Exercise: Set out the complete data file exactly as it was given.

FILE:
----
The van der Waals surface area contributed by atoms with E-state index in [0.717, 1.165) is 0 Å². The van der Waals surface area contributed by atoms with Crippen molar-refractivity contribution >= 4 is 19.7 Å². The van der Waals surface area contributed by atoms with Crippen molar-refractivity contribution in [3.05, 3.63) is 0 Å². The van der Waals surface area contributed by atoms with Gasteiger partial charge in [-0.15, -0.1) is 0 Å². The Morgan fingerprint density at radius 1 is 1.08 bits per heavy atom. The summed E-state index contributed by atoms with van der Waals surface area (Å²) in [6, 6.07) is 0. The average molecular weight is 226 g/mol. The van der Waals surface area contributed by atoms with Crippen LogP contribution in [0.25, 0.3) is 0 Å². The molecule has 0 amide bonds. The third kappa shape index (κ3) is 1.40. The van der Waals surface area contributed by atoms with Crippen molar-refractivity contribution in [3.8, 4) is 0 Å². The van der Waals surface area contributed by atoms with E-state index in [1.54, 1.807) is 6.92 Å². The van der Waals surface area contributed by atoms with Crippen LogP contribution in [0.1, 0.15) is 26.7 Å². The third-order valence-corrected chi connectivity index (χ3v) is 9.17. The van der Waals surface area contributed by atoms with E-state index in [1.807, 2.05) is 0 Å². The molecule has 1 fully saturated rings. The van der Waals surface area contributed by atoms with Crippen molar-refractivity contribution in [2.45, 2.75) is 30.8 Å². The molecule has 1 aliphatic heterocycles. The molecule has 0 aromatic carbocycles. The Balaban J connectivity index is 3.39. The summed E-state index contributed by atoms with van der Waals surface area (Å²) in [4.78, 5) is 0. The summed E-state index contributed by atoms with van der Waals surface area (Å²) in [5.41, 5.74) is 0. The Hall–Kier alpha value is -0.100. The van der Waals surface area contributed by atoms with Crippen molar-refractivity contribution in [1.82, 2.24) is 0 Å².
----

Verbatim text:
The van der Waals surface area contributed by atoms with E-state index in [0.717, 1.165) is 0 Å². The van der Waals surface area contributed by atoms with Crippen molar-refractivity contribution >= 4 is 19.7 Å². The van der Waals surface area contributed by atoms with Crippen molar-refractivity contribution in [3.05, 3.63) is 0 Å². The van der Waals surface area contributed by atoms with Gasteiger partial charge in [-0.15, -0.1) is 0 Å². The Morgan fingerprint density at radius 1 is 1.08 bits per heavy atom. The summed E-state index contributed by atoms with van der Waals surface area (Å²) in [6, 6.07) is 0. The average molecular weight is 226 g/mol. The van der Waals surface area contributed by atoms with Crippen LogP contribution in [0.25, 0.3) is 0 Å². The molecule has 0 amide bonds. The third kappa shape index (κ3) is 1.40. The van der Waals surface area contributed by atoms with Crippen molar-refractivity contribution in [3.8, 4) is 0 Å². The van der Waals surface area contributed by atoms with E-state index in [1.54, 1.807) is 6.92 Å². The van der Waals surface area contributed by atoms with Crippen LogP contribution in [0.1, 0.15) is 26.7 Å². The third-order valence-corrected chi connectivity index (χ3v) is 9.17. The van der Waals surface area contributed by atoms with E-state index in [1.807, 2.05) is 0 Å². The molecule has 1 fully saturated rings. The van der Waals surface area contributed by atoms with Crippen molar-refractivity contribution in [2.45, 2.75) is 30.8 Å². The molecule has 1 aliphatic heterocycles. The molecule has 0 aromatic carbocycles. The Balaban J connectivity index is 3.39. The summed E-state index contributed by atoms with van der Waals surface area (Å²) in [4.78, 5) is 0. The summed E-state index contributed by atoms with van der Waals surface area (Å²) in [5.41, 5.74) is 0. The Hall–Kier alpha value is -0.100. The van der Waals surface area contributed by atoms with Crippen molar-refractivity contribution in [1.82, 2.24) is 0 Å².